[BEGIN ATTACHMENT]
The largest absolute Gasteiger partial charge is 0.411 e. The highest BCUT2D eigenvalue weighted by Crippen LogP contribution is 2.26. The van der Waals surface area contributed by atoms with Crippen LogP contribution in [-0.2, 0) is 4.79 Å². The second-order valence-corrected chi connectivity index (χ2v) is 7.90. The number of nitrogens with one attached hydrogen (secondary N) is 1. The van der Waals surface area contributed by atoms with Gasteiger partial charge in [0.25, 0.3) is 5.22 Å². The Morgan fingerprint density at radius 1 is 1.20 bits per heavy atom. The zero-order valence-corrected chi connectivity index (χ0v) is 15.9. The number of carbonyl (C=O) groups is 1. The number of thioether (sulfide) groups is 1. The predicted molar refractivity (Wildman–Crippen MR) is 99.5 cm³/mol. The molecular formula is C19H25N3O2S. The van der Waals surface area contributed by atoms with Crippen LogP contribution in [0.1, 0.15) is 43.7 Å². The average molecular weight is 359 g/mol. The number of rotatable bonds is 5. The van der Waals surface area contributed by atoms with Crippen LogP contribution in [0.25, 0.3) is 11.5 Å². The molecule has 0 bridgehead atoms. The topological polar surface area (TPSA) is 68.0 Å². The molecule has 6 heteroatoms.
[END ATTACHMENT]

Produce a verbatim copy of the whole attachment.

The largest absolute Gasteiger partial charge is 0.411 e. The highest BCUT2D eigenvalue weighted by Crippen LogP contribution is 2.26. The van der Waals surface area contributed by atoms with Crippen LogP contribution in [-0.2, 0) is 4.79 Å². The second-order valence-corrected chi connectivity index (χ2v) is 7.90. The number of nitrogens with one attached hydrogen (secondary N) is 1. The van der Waals surface area contributed by atoms with Gasteiger partial charge in [0.25, 0.3) is 5.22 Å². The Morgan fingerprint density at radius 1 is 1.20 bits per heavy atom. The zero-order valence-corrected chi connectivity index (χ0v) is 15.9. The number of carbonyl (C=O) groups is 1. The number of thioether (sulfide) groups is 1. The predicted molar refractivity (Wildman–Crippen MR) is 99.5 cm³/mol. The molecular formula is C19H25N3O2S. The van der Waals surface area contributed by atoms with Crippen LogP contribution in [0.1, 0.15) is 43.7 Å². The average molecular weight is 359 g/mol. The number of rotatable bonds is 5. The van der Waals surface area contributed by atoms with Crippen LogP contribution in [0.25, 0.3) is 11.5 Å². The molecule has 0 bridgehead atoms. The topological polar surface area (TPSA) is 68.0 Å². The molecule has 6 heteroatoms.